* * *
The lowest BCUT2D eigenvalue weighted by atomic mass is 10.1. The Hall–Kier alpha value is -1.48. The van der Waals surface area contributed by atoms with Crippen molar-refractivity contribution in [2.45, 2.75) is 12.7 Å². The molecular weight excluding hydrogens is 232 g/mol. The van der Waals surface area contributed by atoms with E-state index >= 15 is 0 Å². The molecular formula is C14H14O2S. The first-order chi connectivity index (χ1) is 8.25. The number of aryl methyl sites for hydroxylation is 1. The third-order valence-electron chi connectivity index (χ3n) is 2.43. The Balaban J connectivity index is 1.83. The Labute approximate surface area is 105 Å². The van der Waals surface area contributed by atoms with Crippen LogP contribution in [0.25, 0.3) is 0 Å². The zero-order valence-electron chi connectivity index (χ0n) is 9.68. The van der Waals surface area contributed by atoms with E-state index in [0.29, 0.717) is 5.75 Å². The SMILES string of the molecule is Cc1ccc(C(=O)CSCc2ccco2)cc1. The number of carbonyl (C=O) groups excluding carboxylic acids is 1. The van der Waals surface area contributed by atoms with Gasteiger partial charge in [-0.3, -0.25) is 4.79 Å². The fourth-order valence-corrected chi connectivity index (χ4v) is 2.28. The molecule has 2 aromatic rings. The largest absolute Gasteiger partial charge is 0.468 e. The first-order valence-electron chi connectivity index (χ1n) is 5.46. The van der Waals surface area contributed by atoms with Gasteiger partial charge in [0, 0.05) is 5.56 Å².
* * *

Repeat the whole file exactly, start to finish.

The lowest BCUT2D eigenvalue weighted by atomic mass is 10.1. The Hall–Kier alpha value is -1.48. The van der Waals surface area contributed by atoms with Crippen molar-refractivity contribution in [2.45, 2.75) is 12.7 Å². The molecular weight excluding hydrogens is 232 g/mol. The van der Waals surface area contributed by atoms with E-state index >= 15 is 0 Å². The molecular formula is C14H14O2S. The first-order chi connectivity index (χ1) is 8.25. The number of aryl methyl sites for hydroxylation is 1. The third-order valence-electron chi connectivity index (χ3n) is 2.43. The Balaban J connectivity index is 1.83. The Labute approximate surface area is 105 Å². The van der Waals surface area contributed by atoms with Crippen LogP contribution in [0.25, 0.3) is 0 Å². The zero-order valence-electron chi connectivity index (χ0n) is 9.68. The van der Waals surface area contributed by atoms with E-state index in [0.29, 0.717) is 5.75 Å². The SMILES string of the molecule is Cc1ccc(C(=O)CSCc2ccco2)cc1. The number of carbonyl (C=O) groups excluding carboxylic acids is 1. The van der Waals surface area contributed by atoms with Gasteiger partial charge in [-0.3, -0.25) is 4.79 Å². The fourth-order valence-corrected chi connectivity index (χ4v) is 2.28. The molecule has 2 aromatic rings. The largest absolute Gasteiger partial charge is 0.468 e. The first-order valence-electron chi connectivity index (χ1n) is 5.46. The van der Waals surface area contributed by atoms with Gasteiger partial charge in [0, 0.05) is 5.56 Å².